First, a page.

Friday, November 23, 2007

Please... Deliver Us From Eva

I usually write about food and health related stuff, but after reading this Francis Holland piece that I found to be insensitive, I stumbled on this truly beautiful piece of spoken word and felt compelled to post it here. It really sums up the way I feel about the whole thing.

Please watch A Black Woman's Smile, by Ty-Gray El.


Anonymous said...

Completely beautiful, thank you for that piece and a special thanks to TY Gray EL for his deep insight into us a people.


Francis L. Holland Blog said...

"Deliver us from Eva." I told my wife about your post and I tried to translate your title for my wife, who only speaks Portuguese, but it was impossible to capture the ironic play on words, the double entendre.

I don't think my post is "insensitive." "Insensitive" would mean that I don't know or care how others feel. In fact, my mother for many years, as well as my sister and my aunts would have felt as you do, and so I know exactly how you feel, as well as I can without being you. I know how you feel because when I see a beautiful Black woman with a white man, I think I feel just as you do when you see a handsome Black man with a white woman.

I call those feelings and resulting actions "color-aroused ideation, emotion and behavior." Because we live in America, this is something that we all experience, to one degree or another.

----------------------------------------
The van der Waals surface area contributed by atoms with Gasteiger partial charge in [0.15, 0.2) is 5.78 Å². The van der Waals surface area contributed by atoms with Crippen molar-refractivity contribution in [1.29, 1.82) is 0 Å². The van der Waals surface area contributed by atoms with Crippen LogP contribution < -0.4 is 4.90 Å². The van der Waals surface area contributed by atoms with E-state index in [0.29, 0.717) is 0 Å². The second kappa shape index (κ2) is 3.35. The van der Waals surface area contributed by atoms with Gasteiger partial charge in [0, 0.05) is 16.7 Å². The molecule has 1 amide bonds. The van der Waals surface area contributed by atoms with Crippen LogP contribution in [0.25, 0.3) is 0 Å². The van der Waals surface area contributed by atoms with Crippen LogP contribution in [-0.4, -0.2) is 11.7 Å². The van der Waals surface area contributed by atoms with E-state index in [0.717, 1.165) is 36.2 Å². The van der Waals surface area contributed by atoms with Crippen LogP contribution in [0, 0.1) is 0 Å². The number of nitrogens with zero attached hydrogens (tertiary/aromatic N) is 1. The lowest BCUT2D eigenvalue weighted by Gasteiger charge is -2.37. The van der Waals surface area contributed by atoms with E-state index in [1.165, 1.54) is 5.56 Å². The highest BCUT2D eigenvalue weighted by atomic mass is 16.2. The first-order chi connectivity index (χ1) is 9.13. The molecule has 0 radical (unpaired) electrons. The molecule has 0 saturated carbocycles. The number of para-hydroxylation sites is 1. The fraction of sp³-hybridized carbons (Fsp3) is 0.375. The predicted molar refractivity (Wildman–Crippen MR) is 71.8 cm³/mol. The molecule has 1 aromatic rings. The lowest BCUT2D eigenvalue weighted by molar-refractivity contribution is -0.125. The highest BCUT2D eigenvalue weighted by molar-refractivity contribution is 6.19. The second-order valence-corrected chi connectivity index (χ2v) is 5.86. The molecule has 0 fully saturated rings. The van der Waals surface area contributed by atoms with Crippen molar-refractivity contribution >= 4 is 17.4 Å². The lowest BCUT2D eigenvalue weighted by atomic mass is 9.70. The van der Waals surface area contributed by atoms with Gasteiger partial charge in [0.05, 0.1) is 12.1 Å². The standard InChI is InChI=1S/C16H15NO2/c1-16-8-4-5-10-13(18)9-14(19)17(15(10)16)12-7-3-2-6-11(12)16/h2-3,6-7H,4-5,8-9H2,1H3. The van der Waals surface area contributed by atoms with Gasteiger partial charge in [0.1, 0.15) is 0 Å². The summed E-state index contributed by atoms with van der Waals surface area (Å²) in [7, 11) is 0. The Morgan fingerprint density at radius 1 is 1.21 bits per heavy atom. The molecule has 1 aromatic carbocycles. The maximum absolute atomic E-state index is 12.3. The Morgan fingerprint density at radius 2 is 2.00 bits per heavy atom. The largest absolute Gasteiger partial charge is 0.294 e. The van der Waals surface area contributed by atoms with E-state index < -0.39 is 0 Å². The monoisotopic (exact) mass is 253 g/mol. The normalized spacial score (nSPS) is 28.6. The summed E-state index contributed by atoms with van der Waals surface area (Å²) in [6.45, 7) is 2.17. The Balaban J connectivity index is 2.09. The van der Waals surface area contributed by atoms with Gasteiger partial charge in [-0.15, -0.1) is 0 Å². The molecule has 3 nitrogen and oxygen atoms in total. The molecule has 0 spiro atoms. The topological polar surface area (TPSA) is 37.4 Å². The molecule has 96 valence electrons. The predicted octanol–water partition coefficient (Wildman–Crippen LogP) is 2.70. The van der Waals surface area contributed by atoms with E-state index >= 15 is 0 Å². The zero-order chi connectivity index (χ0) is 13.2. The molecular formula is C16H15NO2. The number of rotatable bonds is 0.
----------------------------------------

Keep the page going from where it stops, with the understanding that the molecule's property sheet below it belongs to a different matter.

But I disagree with you in terms of what we should do with and about our color-aroused ideation, emotion and behavior.

Here in Brazil, I have a woman friend whose cousin is as dark brown as me, whose son is as white as a child on the Brady Bunch and who, herself, is the vanilla colored because she has both Black and white grandparents.

How can I tell her that when I see her child I see a white person, and I have automatic negative ideation, and emotion (but not behavior, because I control my behavior). The truth is, I cannot tell this Black woman that I react negatively to her white-skinned son, that I would not want him to marry one of my daughters because he has white skin. That would be a terribly mean thing to say to a Black woman who has a white-skinned child.

And so I have to look inward at my own color-aroused ideation and emotion to make sure I don't display color-aroused behavior that would hurt and destroy my relationship with my Afro-Brazilian friend.

I think it's time for us to recognize how complex life is, not because of the various colors of human beings, but because of the ideation, emotion and behavior that white supremacists historically taught us to attach to those colors. Unfortunately, we are living in the wake of that dysfunction to this day.

Still, it's important for us to recognize that it IS dysfunction, on an international scale.

DP said...